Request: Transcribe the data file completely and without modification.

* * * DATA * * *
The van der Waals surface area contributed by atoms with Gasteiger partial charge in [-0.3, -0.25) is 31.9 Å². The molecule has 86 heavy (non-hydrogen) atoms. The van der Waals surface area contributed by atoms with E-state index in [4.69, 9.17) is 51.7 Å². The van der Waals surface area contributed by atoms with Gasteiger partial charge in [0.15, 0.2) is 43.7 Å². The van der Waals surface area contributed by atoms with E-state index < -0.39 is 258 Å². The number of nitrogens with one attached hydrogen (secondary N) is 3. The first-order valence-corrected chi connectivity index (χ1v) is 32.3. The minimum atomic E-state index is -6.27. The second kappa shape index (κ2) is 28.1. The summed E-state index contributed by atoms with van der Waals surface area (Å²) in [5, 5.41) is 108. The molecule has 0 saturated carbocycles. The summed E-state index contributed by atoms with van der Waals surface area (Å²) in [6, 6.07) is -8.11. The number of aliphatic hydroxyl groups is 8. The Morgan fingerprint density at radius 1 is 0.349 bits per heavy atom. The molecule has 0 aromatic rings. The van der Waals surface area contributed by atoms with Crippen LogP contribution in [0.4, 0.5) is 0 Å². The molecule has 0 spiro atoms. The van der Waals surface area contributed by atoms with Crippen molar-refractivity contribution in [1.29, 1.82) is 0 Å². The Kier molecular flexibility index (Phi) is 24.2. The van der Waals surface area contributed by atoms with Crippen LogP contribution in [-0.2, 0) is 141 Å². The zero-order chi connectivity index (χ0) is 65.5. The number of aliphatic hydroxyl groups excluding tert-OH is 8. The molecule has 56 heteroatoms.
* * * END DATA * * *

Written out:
The van der Waals surface area contributed by atoms with Gasteiger partial charge in [-0.3, -0.25) is 31.9 Å². The molecule has 86 heavy (non-hydrogen) atoms. The van der Waals surface area contributed by atoms with E-state index in [4.69, 9.17) is 51.7 Å². The van der Waals surface area contributed by atoms with Gasteiger partial charge in [0.15, 0.2) is 43.7 Å². The van der Waals surface area contributed by atoms with E-state index < -0.39 is 258 Å². The number of nitrogens with one attached hydrogen (secondary N) is 3. The first-order valence-corrected chi connectivity index (χ1v) is 32.3. The minimum atomic E-state index is -6.27. The second kappa shape index (κ2) is 28.1. The summed E-state index contributed by atoms with van der Waals surface area (Å²) in [5, 5.41) is 108. The molecule has 0 saturated carbocycles. The summed E-state index contributed by atoms with van der Waals surface area (Å²) in [6, 6.07) is -8.11. The number of aliphatic hydroxyl groups is 8. The Morgan fingerprint density at radius 1 is 0.349 bits per heavy atom. The molecule has 0 aromatic rings. The van der Waals surface area contributed by atoms with Crippen LogP contribution in [0.4, 0.5) is 0 Å². The molecule has 0 spiro atoms. The van der Waals surface area contributed by atoms with Crippen molar-refractivity contribution in [1.29, 1.82) is 0 Å². The Kier molecular flexibility index (Phi) is 24.2. The van der Waals surface area contributed by atoms with Crippen LogP contribution in [-0.2, 0) is 141 Å². The zero-order chi connectivity index (χ0) is 65.5. The number of aliphatic hydroxyl groups excluding tert-OH is 8. The molecule has 56 heteroatoms.